You may be right, they implied, and Korach may have been wrong. But is this a way to win an argument?
This time, G-d suggested a different way of resolving the dispute. He told Moshe to have each of the tribes take a staff and write their name on it, and place them in the Tent of Meeting. On the staff of the tribe of Levi, he should write the name of Aaron. One of the staffs would sprout, and that would signal whom G-d had chosen. The tribes did so, and the next morning they returned to find that Aaron’s staff had budded, blossomed, and produced almonds. That, finally, ended the argument (Bamidbar 17:16–24).
What resolved the dispute, in other words, was not a show of power but something altogether different. In the Near East, the almond is the first tree to blossom, its white flowers signaling the end of winter and the emergence of new life. One could almost say that the almond branch symbolized the priestly will to life against the rebels’ will to power. The priest does not rule the people; he blesses them. He connects the nation to the Divine Presence. Moshe answered Korach on Korach’s terms, by a show of force. G-d answered in a quite different way, showing that leadership is not self-assertion but self-effacement.
What the entire episode shows is the destructive nature of an argument not for the sake of Heaven — that is, argument for the sake of victory. In such a conflict, what is at stake is not truth but power, and the result is that both sides suffer. If you win, I lose. But if I win, I also lose, because in diminishing you, I diminish myself. Even a Moshe is brought low, laying himself open to the charge that “you have killed the L-rd’s people.” Argument for the sake of power is a lose-lose scenario.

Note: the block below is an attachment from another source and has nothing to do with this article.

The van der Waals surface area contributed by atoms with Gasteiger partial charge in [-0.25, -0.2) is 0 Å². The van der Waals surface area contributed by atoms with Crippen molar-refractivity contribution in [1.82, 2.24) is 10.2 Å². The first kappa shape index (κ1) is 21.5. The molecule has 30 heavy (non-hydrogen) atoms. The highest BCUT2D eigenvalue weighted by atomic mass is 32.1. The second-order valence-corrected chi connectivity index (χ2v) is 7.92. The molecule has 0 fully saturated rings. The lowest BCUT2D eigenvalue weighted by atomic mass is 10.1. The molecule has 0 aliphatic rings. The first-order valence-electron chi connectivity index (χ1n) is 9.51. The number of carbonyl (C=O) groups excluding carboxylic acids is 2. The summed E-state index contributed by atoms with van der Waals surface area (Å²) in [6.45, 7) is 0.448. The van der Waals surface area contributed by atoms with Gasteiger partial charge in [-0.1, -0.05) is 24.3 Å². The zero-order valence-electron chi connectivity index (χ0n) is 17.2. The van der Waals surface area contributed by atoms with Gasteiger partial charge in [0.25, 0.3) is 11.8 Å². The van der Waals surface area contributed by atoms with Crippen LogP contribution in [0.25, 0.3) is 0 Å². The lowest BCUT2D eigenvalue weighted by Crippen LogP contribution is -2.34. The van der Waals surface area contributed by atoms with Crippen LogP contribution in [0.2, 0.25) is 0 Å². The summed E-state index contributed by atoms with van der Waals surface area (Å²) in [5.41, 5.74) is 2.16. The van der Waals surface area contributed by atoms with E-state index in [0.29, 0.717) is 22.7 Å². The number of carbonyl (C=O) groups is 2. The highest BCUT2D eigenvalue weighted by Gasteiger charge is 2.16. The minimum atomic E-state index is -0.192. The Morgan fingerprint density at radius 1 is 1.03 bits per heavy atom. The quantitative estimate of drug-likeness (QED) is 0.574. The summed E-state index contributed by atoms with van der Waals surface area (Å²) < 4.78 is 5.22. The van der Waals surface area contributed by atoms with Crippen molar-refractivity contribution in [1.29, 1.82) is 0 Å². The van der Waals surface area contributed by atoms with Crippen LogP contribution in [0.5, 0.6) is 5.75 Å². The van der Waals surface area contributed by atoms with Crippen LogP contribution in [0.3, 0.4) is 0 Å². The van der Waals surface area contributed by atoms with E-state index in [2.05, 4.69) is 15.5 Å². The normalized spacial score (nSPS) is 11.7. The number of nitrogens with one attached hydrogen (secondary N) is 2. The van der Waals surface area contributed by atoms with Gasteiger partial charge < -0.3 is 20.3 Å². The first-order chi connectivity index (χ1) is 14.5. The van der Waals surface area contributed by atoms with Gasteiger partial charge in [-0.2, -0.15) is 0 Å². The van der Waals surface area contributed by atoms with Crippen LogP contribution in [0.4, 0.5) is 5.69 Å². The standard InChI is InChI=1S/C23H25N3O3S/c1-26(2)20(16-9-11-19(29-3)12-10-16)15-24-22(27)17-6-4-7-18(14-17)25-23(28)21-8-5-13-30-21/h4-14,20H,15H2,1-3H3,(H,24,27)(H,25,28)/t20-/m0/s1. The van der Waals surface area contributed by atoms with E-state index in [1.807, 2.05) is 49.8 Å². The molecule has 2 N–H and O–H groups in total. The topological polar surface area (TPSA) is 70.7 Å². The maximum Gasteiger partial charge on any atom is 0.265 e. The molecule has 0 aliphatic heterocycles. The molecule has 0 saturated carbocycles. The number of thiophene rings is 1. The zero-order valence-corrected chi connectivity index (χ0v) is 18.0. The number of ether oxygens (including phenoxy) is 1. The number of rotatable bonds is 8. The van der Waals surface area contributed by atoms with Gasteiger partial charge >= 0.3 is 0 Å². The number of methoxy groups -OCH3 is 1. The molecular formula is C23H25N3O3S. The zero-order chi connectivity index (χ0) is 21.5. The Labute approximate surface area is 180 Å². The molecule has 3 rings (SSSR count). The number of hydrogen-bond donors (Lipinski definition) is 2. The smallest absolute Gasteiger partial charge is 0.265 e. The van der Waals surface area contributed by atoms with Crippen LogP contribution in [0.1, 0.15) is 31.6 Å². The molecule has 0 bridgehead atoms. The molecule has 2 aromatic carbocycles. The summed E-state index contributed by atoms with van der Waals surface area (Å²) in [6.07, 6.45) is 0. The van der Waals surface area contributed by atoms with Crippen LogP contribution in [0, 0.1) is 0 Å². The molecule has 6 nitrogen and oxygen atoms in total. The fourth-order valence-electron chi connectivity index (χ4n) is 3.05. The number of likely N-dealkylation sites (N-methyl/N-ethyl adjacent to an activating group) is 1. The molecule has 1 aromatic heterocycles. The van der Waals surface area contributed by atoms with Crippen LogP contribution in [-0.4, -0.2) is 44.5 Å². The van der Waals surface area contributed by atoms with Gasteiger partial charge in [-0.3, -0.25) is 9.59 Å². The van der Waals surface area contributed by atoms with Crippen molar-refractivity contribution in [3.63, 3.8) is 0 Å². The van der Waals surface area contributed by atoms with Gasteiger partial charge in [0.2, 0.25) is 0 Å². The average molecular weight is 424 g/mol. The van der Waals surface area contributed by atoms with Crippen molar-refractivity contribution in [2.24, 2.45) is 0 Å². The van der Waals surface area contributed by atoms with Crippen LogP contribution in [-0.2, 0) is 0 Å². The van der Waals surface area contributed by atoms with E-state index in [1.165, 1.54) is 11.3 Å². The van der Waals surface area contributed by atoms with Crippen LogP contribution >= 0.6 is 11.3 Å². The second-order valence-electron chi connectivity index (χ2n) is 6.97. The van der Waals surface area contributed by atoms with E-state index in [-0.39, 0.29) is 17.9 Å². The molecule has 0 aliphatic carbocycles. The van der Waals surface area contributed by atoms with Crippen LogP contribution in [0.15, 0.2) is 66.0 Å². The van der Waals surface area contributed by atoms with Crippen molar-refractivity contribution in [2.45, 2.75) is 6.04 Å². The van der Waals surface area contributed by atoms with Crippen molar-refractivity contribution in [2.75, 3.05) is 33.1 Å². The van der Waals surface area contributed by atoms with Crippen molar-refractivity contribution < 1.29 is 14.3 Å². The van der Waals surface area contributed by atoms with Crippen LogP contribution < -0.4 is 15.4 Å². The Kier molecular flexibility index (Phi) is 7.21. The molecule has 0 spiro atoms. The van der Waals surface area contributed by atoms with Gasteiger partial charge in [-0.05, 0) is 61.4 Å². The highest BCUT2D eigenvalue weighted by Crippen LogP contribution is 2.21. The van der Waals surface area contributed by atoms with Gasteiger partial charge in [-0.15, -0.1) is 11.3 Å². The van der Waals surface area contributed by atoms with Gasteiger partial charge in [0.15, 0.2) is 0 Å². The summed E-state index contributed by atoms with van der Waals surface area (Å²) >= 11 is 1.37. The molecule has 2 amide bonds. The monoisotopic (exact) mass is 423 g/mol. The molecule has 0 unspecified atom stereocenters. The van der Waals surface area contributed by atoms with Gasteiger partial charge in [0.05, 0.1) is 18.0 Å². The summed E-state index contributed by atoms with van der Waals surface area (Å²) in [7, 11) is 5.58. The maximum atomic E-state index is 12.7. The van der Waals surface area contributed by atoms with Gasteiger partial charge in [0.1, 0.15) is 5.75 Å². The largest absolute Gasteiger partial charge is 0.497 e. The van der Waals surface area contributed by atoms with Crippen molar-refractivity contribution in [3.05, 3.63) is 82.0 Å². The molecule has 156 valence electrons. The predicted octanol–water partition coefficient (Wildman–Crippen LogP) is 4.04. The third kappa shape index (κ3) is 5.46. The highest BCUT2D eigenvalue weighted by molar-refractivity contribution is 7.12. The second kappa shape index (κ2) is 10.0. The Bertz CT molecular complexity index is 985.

The opposite is the case when the argument is for the sake of truth. If I win, I win. But if I lose I also win — because being defeated by the truth is the only form of defeat that is also a victory.
In a famous passage, the Talmud explains why Jewish law tends to follow the view of the School of Hillel rather than their opponents, the School of Shammai: “Because they were kindly and modest, because they studied not only their own rulings but also those of Shammai, and because they taught the words of Shammai before their own” (Eiruvin 13b). They sought truth, not victory.
Judaism has sometimes been called a “culture of argument.” It is the only religious literature known to me whose key texts — the Hebrew Bible, Midrash, Mishnah, Talmud, the codes of Jewish law, and the compendia of biblical interpretation — are anthologies of arguments. That is the glory of Judaism. The Divine Presence is to be found not in this voice as against that, but in the totality of the conversation.
In an argument for the sake of truth, both sides win, for each is willing to listen to the views of its opponents, and is thereby enlarged. In argument as the collaborative pursuit of truth, the participants use reason, logic, shared texts, and shared reverence for texts. They do not use ad hominem arguments, abuse, contempt, or disingenuous appeals to emotion. Each is willing, if refuted, to say, “I was wrong.” There is no triumphalism in victory, no anger or anguish in defeat.
The story of Korach remains the classic example of how argument can be dishonored. The Schools of Hillel and Shammai remind us that there is another way. “Argument for the sake of Heaven” is one of Judaism’s noblest ideals — conflict resolution by honoring both sides and employing humility in the pursuit of truth.